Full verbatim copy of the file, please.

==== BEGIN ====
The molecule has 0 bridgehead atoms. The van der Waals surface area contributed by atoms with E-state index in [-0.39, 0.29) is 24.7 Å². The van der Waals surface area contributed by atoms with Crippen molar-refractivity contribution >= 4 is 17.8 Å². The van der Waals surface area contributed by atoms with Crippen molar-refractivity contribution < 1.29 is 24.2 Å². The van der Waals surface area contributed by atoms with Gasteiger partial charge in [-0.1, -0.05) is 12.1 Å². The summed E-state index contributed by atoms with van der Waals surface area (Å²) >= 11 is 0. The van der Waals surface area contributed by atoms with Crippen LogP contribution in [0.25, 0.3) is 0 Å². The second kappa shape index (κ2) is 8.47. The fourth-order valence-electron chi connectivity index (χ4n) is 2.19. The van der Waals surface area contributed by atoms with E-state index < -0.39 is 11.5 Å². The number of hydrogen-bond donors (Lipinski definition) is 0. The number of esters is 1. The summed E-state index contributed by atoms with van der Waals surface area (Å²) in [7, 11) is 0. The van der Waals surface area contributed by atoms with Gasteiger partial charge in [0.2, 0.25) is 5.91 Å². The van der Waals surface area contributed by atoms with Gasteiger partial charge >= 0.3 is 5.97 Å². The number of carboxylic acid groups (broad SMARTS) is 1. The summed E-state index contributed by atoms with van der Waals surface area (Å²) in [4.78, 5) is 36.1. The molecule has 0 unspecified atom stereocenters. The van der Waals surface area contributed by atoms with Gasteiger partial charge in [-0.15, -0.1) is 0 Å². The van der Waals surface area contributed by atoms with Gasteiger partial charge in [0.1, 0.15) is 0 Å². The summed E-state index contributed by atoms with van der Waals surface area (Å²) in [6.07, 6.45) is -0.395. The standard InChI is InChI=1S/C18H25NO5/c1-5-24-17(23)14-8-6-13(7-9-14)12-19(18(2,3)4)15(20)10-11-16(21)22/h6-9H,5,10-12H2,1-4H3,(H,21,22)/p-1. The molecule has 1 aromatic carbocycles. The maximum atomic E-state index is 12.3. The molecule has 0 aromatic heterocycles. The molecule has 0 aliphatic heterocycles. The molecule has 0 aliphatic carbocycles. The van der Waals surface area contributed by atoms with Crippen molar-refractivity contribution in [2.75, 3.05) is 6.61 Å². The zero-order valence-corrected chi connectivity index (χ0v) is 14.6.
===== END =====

The molecule has 0 bridgehead atoms. The van der Waals surface area contributed by atoms with E-state index in [-0.39, 0.29) is 24.7 Å². The van der Waals surface area contributed by atoms with Crippen molar-refractivity contribution >= 4 is 17.8 Å². The van der Waals surface area contributed by atoms with Crippen molar-refractivity contribution < 1.29 is 24.2 Å². The van der Waals surface area contributed by atoms with Gasteiger partial charge in [-0.1, -0.05) is 12.1 Å². The summed E-state index contributed by atoms with van der Waals surface area (Å²) >= 11 is 0. The van der Waals surface area contributed by atoms with Crippen LogP contribution in [0.25, 0.3) is 0 Å². The second kappa shape index (κ2) is 8.47. The fourth-order valence-electron chi connectivity index (χ4n) is 2.19. The van der Waals surface area contributed by atoms with E-state index < -0.39 is 11.5 Å². The number of hydrogen-bond donors (Lipinski definition) is 0. The number of esters is 1. The summed E-state index contributed by atoms with van der Waals surface area (Å²) in [7, 11) is 0. The van der Waals surface area contributed by atoms with Gasteiger partial charge in [0.2, 0.25) is 5.91 Å². The van der Waals surface area contributed by atoms with Gasteiger partial charge >= 0.3 is 5.97 Å². The number of carboxylic acid groups (broad SMARTS) is 1. The summed E-state index contributed by atoms with van der Waals surface area (Å²) in [4.78, 5) is 36.1. The molecule has 0 unspecified atom stereocenters. The van der Waals surface area contributed by atoms with Gasteiger partial charge in [-0.15, -0.1) is 0 Å². The van der Waals surface area contributed by atoms with Gasteiger partial charge in [0.1, 0.15) is 0 Å². The summed E-state index contributed by atoms with van der Waals surface area (Å²) in [6.07, 6.45) is -0.395. The standard InChI is InChI=1S/C18H25NO5/c1-5-24-17(23)14-8-6-13(7-9-14)12-19(18(2,3)4)15(20)10-11-16(21)22/h6-9H,5,10-12H2,1-4H3,(H,21,22)/p-1. The molecule has 1 aromatic carbocycles. The maximum atomic E-state index is 12.3. The molecule has 0 aromatic heterocycles. The molecule has 0 aliphatic heterocycles. The molecule has 0 aliphatic carbocycles. The van der Waals surface area contributed by atoms with Crippen molar-refractivity contribution in [2.75, 3.05) is 6.61 Å². The zero-order valence-corrected chi connectivity index (χ0v) is 14.6.